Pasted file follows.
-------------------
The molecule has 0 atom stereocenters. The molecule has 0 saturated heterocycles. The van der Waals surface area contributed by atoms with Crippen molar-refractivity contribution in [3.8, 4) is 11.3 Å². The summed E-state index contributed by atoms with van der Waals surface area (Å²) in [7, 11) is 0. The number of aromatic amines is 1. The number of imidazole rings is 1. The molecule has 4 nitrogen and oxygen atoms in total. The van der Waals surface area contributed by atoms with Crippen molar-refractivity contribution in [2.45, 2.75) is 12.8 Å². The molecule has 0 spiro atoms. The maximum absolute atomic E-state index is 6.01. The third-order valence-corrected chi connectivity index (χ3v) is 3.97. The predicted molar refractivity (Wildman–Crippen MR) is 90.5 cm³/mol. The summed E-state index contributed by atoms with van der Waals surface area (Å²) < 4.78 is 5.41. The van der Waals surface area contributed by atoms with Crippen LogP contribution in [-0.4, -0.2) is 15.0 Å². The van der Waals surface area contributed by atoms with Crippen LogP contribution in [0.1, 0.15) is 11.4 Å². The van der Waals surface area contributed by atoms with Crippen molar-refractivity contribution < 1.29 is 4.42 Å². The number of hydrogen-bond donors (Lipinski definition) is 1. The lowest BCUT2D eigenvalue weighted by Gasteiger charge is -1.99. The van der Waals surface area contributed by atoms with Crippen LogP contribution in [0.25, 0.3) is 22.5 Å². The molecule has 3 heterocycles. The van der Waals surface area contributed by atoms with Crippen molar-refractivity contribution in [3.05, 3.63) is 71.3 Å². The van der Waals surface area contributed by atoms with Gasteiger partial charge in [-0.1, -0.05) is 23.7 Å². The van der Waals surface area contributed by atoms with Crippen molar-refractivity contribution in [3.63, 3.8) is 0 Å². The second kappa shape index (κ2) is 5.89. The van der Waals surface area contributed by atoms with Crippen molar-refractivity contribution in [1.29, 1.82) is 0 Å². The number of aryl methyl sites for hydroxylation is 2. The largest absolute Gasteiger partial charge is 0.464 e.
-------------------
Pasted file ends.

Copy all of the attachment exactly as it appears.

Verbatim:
The molecule has 0 atom stereocenters. The molecule has 0 saturated heterocycles. The van der Waals surface area contributed by atoms with Crippen molar-refractivity contribution in [3.8, 4) is 11.3 Å². The summed E-state index contributed by atoms with van der Waals surface area (Å²) in [7, 11) is 0. The number of aromatic amines is 1. The number of imidazole rings is 1. The molecule has 4 nitrogen and oxygen atoms in total. The van der Waals surface area contributed by atoms with Crippen molar-refractivity contribution in [2.45, 2.75) is 12.8 Å². The molecule has 0 spiro atoms. The maximum absolute atomic E-state index is 6.01. The third-order valence-corrected chi connectivity index (χ3v) is 3.97. The predicted molar refractivity (Wildman–Crippen MR) is 90.5 cm³/mol. The summed E-state index contributed by atoms with van der Waals surface area (Å²) < 4.78 is 5.41. The van der Waals surface area contributed by atoms with Crippen LogP contribution in [-0.4, -0.2) is 15.0 Å². The van der Waals surface area contributed by atoms with Crippen LogP contribution in [0.1, 0.15) is 11.4 Å². The van der Waals surface area contributed by atoms with Crippen molar-refractivity contribution < 1.29 is 4.42 Å². The number of hydrogen-bond donors (Lipinski definition) is 1. The lowest BCUT2D eigenvalue weighted by Gasteiger charge is -1.99. The van der Waals surface area contributed by atoms with Crippen LogP contribution in [0.25, 0.3) is 22.5 Å². The molecule has 3 heterocycles. The van der Waals surface area contributed by atoms with Crippen molar-refractivity contribution in [3.05, 3.63) is 71.3 Å². The van der Waals surface area contributed by atoms with Gasteiger partial charge in [-0.1, -0.05) is 23.7 Å². The van der Waals surface area contributed by atoms with Crippen molar-refractivity contribution in [3.63, 3.8) is 0 Å². The second kappa shape index (κ2) is 5.89. The van der Waals surface area contributed by atoms with Crippen molar-refractivity contribution in [1.29, 1.82) is 0 Å². The number of aryl methyl sites for hydroxylation is 2. The largest absolute Gasteiger partial charge is 0.464 e.